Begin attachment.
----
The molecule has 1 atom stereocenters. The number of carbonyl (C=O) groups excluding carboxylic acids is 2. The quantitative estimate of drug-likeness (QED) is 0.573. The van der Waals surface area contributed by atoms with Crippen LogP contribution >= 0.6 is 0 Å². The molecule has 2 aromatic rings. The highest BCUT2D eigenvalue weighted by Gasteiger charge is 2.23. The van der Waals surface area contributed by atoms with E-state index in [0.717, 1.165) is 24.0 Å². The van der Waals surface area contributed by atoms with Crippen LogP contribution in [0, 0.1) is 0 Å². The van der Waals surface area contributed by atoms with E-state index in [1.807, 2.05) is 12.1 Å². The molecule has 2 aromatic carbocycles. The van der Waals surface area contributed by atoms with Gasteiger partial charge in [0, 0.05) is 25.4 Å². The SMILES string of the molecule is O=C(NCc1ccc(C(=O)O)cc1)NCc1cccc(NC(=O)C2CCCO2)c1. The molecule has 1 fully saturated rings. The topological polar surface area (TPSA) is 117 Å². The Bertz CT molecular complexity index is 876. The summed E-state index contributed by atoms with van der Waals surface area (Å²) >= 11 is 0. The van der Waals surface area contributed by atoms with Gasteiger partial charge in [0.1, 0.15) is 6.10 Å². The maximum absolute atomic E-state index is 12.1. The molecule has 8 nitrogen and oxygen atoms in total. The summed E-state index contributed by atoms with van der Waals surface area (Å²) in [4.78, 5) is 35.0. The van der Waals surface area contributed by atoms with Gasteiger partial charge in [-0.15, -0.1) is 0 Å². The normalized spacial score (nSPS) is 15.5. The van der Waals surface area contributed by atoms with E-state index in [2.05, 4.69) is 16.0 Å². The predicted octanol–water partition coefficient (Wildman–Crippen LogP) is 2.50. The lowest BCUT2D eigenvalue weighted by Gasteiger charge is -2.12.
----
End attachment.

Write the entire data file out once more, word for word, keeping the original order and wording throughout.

The molecule has 1 atom stereocenters. The number of carbonyl (C=O) groups excluding carboxylic acids is 2. The quantitative estimate of drug-likeness (QED) is 0.573. The van der Waals surface area contributed by atoms with Crippen LogP contribution >= 0.6 is 0 Å². The molecule has 2 aromatic rings. The highest BCUT2D eigenvalue weighted by Gasteiger charge is 2.23. The van der Waals surface area contributed by atoms with E-state index in [0.717, 1.165) is 24.0 Å². The van der Waals surface area contributed by atoms with Crippen LogP contribution in [0, 0.1) is 0 Å². The van der Waals surface area contributed by atoms with E-state index in [1.807, 2.05) is 12.1 Å². The molecule has 2 aromatic carbocycles. The van der Waals surface area contributed by atoms with Gasteiger partial charge in [0, 0.05) is 25.4 Å². The SMILES string of the molecule is O=C(NCc1ccc(C(=O)O)cc1)NCc1cccc(NC(=O)C2CCCO2)c1. The molecule has 1 fully saturated rings. The topological polar surface area (TPSA) is 117 Å². The Bertz CT molecular complexity index is 876. The summed E-state index contributed by atoms with van der Waals surface area (Å²) >= 11 is 0. The van der Waals surface area contributed by atoms with Gasteiger partial charge in [0.1, 0.15) is 6.10 Å². The maximum absolute atomic E-state index is 12.1. The molecule has 8 nitrogen and oxygen atoms in total. The summed E-state index contributed by atoms with van der Waals surface area (Å²) in [4.78, 5) is 35.0. The van der Waals surface area contributed by atoms with Gasteiger partial charge in [-0.15, -0.1) is 0 Å². The normalized spacial score (nSPS) is 15.5. The van der Waals surface area contributed by atoms with E-state index in [2.05, 4.69) is 16.0 Å². The predicted octanol–water partition coefficient (Wildman–Crippen LogP) is 2.50. The lowest BCUT2D eigenvalue weighted by Gasteiger charge is -2.12.